Friday, 1 April 2016

The psychophysiology of post-sex pillow talk

After sex, are you the kind of person who whines about things, rolls over and promptly goes to sleep, or do you lie awake, whispering sweet nothings into your partner's ear? Whether you're a man or woman, a new study says your answer at least partly depends on your testosterone levels. The research, published in the Journal  of Social and Personal Relationships, involved 253 young adults giving saliva samples (from which their testosterone levels were measured) and then keeping a sexual activity diary for two weeks, including providing details of the kinds of things they said to their partner after sex, and their views about post-sex chat.

Participants who had higher testosterone levels saw pillow talk after sex as less beneficial and more risky (than people with lower testosterone), and when they did engage in post-coital chat, it was less intentional and tended to be more negative. But this main finding was qualified by the big O. That is, the links between testosterone and pillow talk only applied to people who did not orgasm during sex. Put differently, when people had an orgasm, they all conducted pillow talk like someone with low testosterone. But without an orgasm, high testosterone people were less positive and nurturing in their pillow talk than low testosterone people.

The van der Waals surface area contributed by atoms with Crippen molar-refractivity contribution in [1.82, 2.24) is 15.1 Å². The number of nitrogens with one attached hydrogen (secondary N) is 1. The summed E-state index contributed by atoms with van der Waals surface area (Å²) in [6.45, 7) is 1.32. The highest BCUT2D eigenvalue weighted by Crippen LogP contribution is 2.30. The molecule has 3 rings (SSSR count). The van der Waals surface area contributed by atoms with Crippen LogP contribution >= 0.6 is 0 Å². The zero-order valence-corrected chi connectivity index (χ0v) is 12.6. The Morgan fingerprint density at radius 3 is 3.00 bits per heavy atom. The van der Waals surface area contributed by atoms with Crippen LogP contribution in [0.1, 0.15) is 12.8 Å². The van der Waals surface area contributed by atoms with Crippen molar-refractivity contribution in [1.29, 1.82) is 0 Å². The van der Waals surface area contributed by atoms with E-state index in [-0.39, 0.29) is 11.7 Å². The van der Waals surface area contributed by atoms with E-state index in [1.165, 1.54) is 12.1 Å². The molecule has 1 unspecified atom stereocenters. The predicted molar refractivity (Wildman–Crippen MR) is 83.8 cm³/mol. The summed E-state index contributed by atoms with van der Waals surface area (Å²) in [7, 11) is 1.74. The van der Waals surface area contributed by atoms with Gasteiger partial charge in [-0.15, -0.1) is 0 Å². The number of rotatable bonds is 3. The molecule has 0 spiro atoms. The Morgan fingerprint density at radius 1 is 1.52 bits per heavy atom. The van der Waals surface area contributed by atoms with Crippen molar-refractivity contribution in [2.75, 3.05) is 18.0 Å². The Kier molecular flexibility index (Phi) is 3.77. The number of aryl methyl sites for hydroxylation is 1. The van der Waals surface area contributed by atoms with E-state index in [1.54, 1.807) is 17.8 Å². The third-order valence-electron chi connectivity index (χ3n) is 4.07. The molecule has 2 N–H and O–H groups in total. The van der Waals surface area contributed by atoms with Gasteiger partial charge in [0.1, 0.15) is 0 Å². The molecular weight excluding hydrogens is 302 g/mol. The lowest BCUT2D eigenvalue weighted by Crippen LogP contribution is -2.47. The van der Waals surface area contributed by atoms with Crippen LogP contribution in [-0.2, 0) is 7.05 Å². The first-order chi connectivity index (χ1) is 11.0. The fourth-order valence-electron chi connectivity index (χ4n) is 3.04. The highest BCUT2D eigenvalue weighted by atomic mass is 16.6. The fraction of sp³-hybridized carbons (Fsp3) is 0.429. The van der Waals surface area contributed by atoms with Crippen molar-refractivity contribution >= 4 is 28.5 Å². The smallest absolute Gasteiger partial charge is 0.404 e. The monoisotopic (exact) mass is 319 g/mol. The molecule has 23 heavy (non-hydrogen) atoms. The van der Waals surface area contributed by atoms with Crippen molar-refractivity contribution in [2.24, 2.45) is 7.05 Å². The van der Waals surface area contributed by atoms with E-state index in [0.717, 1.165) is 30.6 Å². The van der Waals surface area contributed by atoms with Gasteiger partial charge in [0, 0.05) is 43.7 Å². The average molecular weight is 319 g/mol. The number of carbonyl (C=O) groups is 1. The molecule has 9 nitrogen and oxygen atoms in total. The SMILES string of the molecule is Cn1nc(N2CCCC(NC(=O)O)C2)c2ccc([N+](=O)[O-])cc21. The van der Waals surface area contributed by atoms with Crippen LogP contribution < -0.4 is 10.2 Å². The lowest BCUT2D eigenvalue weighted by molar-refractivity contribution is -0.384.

The researchers said their results add to past research that's shown post-coital behaviour is important to relationship satisfaction, and that high testosterone individuals tend to have less satisfying romantic relationships, probably because they tend to be less nurturing by nature. They concluded: "Not only does the current study contribute to researchers' theoretical understanding of sexual communication, privacy boundaries, and biology, but it could also have broader practical implications for romantic relationships."

--Physiology and pillow talk: Relations between testosterone and communication post sex


Post written by Christian Jarrett (@psych_writer) for the BPS Research Digest.

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